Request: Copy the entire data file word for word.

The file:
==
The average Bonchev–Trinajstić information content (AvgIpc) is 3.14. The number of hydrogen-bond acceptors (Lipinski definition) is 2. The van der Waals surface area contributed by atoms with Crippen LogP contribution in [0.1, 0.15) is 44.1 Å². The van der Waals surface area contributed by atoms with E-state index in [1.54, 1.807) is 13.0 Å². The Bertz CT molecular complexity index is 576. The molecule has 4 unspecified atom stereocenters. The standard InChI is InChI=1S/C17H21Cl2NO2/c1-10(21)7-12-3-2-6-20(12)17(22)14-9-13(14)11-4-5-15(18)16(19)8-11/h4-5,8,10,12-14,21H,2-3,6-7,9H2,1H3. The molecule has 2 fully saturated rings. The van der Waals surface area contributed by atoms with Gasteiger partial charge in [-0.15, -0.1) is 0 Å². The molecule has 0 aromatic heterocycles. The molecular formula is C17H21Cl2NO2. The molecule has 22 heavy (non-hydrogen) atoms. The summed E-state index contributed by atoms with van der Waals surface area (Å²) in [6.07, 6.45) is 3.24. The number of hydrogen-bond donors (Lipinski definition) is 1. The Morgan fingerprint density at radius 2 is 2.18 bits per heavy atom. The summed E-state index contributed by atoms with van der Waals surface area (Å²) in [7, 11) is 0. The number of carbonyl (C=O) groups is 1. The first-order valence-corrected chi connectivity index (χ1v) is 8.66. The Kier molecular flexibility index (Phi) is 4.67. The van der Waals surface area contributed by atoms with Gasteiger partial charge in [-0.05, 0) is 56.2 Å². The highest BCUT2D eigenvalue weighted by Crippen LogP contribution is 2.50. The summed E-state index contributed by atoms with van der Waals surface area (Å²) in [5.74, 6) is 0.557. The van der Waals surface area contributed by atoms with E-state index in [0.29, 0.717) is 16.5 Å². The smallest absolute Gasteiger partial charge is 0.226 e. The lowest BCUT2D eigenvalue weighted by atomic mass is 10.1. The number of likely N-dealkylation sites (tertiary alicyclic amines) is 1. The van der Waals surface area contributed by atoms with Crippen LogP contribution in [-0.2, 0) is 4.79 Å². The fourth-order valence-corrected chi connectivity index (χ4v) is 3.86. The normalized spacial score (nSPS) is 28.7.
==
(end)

The average Bonchev–Trinajstić information content (AvgIpc) is 3.14. The number of hydrogen-bond acceptors (Lipinski definition) is 2. The van der Waals surface area contributed by atoms with Crippen LogP contribution in [0.1, 0.15) is 44.1 Å². The van der Waals surface area contributed by atoms with E-state index in [1.54, 1.807) is 13.0 Å². The Bertz CT molecular complexity index is 576. The molecule has 4 unspecified atom stereocenters. The standard InChI is InChI=1S/C17H21Cl2NO2/c1-10(21)7-12-3-2-6-20(12)17(22)14-9-13(14)11-4-5-15(18)16(19)8-11/h4-5,8,10,12-14,21H,2-3,6-7,9H2,1H3. The molecule has 2 fully saturated rings. The van der Waals surface area contributed by atoms with Gasteiger partial charge in [-0.15, -0.1) is 0 Å². The molecule has 0 aromatic heterocycles. The molecular formula is C17H21Cl2NO2. The molecule has 22 heavy (non-hydrogen) atoms. The summed E-state index contributed by atoms with van der Waals surface area (Å²) in [6.07, 6.45) is 3.24. The number of hydrogen-bond donors (Lipinski definition) is 1. The Morgan fingerprint density at radius 2 is 2.18 bits per heavy atom. The summed E-state index contributed by atoms with van der Waals surface area (Å²) in [7, 11) is 0. The number of carbonyl (C=O) groups is 1. The first-order valence-corrected chi connectivity index (χ1v) is 8.66. The Kier molecular flexibility index (Phi) is 4.67. The van der Waals surface area contributed by atoms with Gasteiger partial charge in [-0.05, 0) is 56.2 Å². The highest BCUT2D eigenvalue weighted by Crippen LogP contribution is 2.50. The summed E-state index contributed by atoms with van der Waals surface area (Å²) in [5.74, 6) is 0.557. The van der Waals surface area contributed by atoms with E-state index in [0.29, 0.717) is 16.5 Å². The smallest absolute Gasteiger partial charge is 0.226 e. The lowest BCUT2D eigenvalue weighted by atomic mass is 10.1. The number of likely N-dealkylation sites (tertiary alicyclic amines) is 1. The van der Waals surface area contributed by atoms with Crippen LogP contribution in [-0.2, 0) is 4.79 Å². The fourth-order valence-corrected chi connectivity index (χ4v) is 3.86. The normalized spacial score (nSPS) is 28.7.